A Muted Pastel Canvas
There can be few places in the UK that have such a rich concentration of idilic scenes within a comparatively small area as Cumbria. Whatever the weather, there is usually an image to be made within a few miles of wherever you happen to be. My image this month was made in thick fog on a cold and still October morning.
In conditions like this with diminutive contrast, the dynamic range of the scene is easily contained within the capability of the sensor; the histogram on our camera LCD is rendered as a relatively narrow peak. I spent some time visualising various possibilities and then mounted the camera on the tripod. I then used the geared three-way head to fine tune the composition using a hot-shoe spirit-level to ensure a level horizon; although in this fog you would never know otherwise.
With the camera set to my favoured aperture-priority (AV) mode I made an initial test exposure. The automatic metering resulted in an underexposed result, so I used positive exposure compensation to push the histogram over to the right as far as possible without clipping any of the RGB channels. The foggy left side of the image was slightly too bright and distracting, so I positioned a 1-stop neutral density graduated filter diagonally across the front of the lens to slightly darken the lighter left side.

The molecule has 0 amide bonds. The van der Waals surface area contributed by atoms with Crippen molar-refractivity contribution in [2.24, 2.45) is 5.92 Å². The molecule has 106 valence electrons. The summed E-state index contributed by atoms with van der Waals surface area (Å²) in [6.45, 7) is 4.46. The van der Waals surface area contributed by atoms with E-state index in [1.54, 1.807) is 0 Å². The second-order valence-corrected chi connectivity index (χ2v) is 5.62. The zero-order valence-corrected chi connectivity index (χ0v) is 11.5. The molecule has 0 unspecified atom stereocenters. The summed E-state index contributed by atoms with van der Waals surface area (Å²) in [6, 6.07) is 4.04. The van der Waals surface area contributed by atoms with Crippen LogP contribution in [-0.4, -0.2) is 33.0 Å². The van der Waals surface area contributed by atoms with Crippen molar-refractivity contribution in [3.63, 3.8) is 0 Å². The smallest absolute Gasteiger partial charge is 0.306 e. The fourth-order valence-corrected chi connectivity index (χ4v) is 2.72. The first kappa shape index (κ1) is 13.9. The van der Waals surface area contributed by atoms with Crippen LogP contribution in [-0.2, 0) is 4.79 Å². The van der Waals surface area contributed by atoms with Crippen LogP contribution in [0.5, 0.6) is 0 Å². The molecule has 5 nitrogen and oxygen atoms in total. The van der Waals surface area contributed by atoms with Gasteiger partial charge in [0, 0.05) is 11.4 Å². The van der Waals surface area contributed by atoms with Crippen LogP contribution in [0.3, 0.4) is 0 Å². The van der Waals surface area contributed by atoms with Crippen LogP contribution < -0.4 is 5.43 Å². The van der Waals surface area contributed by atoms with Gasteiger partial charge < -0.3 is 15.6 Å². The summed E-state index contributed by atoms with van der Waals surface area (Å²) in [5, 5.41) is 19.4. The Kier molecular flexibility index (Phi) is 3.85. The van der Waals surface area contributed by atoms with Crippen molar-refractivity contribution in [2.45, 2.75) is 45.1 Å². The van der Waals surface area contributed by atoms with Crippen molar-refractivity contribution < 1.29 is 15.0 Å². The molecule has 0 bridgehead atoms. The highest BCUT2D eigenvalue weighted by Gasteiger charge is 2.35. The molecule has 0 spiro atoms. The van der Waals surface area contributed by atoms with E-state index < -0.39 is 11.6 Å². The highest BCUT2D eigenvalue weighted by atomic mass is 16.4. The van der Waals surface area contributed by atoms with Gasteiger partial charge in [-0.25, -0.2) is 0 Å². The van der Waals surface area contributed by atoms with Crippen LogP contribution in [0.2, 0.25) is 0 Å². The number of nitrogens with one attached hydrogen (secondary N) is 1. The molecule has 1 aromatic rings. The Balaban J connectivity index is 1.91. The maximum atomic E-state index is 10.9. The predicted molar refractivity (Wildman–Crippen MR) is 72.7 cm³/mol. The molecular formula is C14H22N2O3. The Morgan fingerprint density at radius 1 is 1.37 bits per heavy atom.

At the native ISO of 100 and an aperture of f/16, the indicated exposure was 0.2 seconds. There was no wind to sway the trees and the lake was relatively still, but there were occasional ripples, so to ensure minimal distracting detail in the water, I lowered the ISO to 50 and attached a three-stop neutral density filter to force selection of a slower exposure time of 3.2 seconds. Lowering the ISO from the native value of 100 down to 50 on a Canon 1Ds3 results in a reduction of dynamic range which wasn’t a problem with a low contrast image like this, but it is worth avoiding ISO 50 when photographing high-contrast scenes if possible, to ensure optimum quality.
The wonderful thing about fog, is that it completely transforms the landscape. Backgrounds are obscured and as a result, despite the associated low contrast and muted diffuse light, foreground details are emphasised. The Boathouse and it’s arboreal companions were given focus of attention in a muted pastel canvas.